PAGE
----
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NUNN, DAVID ALEXANDER (1836–1911). David Alexander Nunn, lawyer and Confederate Army officer, was born in Summerville, Mississippi, on October 1, 1836, the son of John and Jane (Tubb) Nunn. John Nunn was a former soldier of Andrew Jackson. David Nunn was educated at Murfreesboro and attended law school in Lebanon, Tennessee. He furthered his legal studies in New Orleans and was admitted to the bar in Mississippi in 1857. On June 8, 1858, he married Helen Williams at Macon, Mississippi, and the couple set out for Texas on their wedding day. Although they had intended to settle in Waco, they made their home in Crockett, where in 1859 Nunn was elected the town's first mayor; his wife taught school there. By 1860 they had an infant daughter, Corine. When Texas seceded from the Union (see SECESSION), Nunn raised a cavalry company from Houston and Madison counties. The company was mustered into Confederate service on September 29, 1861, as Company I, Fourth Texas Mounted Volunteers, at Camp Sibley, near San Antonio, and assigned to Gen. Henry H. Sibley's Arizona Brigade. It took part in the Confederate invasion of New Mexico in 1862. Unfortunately, Nunn was unpopular with his men and resigned in response to their petition on February 27, 1862, shortly after the battle of Valverde. He returned to Crockett, raised a second cavalry company for service with Walker's Texas Division, was elected captain, and served with it until the end of the war. Nunn was a member of the Constitutional Convention of 1875 and served as chairman of the seven-man committee that devised the public-education aspects of the state's basic laws. After the session Nunn returned to the practice of law. He died in Crockett on August 13, 1911.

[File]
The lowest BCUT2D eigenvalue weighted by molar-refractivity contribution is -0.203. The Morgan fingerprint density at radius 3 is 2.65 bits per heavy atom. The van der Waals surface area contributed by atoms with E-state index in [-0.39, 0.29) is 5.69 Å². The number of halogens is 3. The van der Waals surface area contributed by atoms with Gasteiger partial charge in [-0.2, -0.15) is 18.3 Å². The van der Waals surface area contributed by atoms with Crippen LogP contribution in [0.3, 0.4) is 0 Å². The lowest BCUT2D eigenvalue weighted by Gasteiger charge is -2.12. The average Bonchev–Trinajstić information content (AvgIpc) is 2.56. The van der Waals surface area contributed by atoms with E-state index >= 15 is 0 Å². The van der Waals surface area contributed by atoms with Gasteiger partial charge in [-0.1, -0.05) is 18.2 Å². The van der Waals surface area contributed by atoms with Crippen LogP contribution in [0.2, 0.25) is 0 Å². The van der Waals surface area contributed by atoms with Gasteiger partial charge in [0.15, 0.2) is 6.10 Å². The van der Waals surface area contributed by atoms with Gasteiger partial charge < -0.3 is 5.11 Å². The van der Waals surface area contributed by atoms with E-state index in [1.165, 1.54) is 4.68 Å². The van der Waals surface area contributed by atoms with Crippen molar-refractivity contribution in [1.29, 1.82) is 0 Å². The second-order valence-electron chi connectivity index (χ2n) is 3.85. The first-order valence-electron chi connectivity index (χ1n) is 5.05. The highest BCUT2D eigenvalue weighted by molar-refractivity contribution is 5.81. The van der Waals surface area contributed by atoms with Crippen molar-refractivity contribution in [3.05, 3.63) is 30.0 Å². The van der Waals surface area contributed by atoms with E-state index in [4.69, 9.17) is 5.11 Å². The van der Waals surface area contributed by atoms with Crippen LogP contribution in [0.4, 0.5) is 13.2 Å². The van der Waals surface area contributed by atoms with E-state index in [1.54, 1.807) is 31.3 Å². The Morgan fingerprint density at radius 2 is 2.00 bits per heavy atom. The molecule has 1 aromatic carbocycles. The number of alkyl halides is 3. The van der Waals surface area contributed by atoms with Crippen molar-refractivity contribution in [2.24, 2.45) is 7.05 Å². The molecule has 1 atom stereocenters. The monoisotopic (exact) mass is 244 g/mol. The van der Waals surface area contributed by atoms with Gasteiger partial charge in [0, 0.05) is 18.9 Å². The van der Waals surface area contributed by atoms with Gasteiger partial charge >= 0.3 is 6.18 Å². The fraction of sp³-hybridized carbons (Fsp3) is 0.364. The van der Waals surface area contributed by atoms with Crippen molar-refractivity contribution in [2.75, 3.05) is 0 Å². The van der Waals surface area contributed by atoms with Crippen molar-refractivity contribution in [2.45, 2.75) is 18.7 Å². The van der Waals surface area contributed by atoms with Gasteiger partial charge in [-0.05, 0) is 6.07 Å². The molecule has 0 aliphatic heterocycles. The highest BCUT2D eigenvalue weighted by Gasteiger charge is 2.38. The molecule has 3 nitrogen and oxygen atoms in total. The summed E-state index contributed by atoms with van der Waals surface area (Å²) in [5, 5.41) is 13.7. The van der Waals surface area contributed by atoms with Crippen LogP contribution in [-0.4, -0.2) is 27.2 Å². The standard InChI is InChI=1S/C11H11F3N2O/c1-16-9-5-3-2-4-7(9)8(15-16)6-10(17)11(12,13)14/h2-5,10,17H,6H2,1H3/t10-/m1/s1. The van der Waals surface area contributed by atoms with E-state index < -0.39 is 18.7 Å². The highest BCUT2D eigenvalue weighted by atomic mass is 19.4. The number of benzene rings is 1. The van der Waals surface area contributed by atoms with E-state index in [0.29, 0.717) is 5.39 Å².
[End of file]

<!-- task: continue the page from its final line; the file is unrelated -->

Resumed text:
Martin Hardwick Hall, The Confederate Army of New Mexico (Austin: Presidial Press, 1978). Southwestern Historical Quarterly 15, Notes and Fragments, October 1911.
Thomas W. Cutrer

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Handbook of Texas Online, Thomas W. Cutrer, "Nunn, David Alexander," accessed November 18, 2017,

Uploaded on June 15, 2010. Published by the Texas State Historical Association.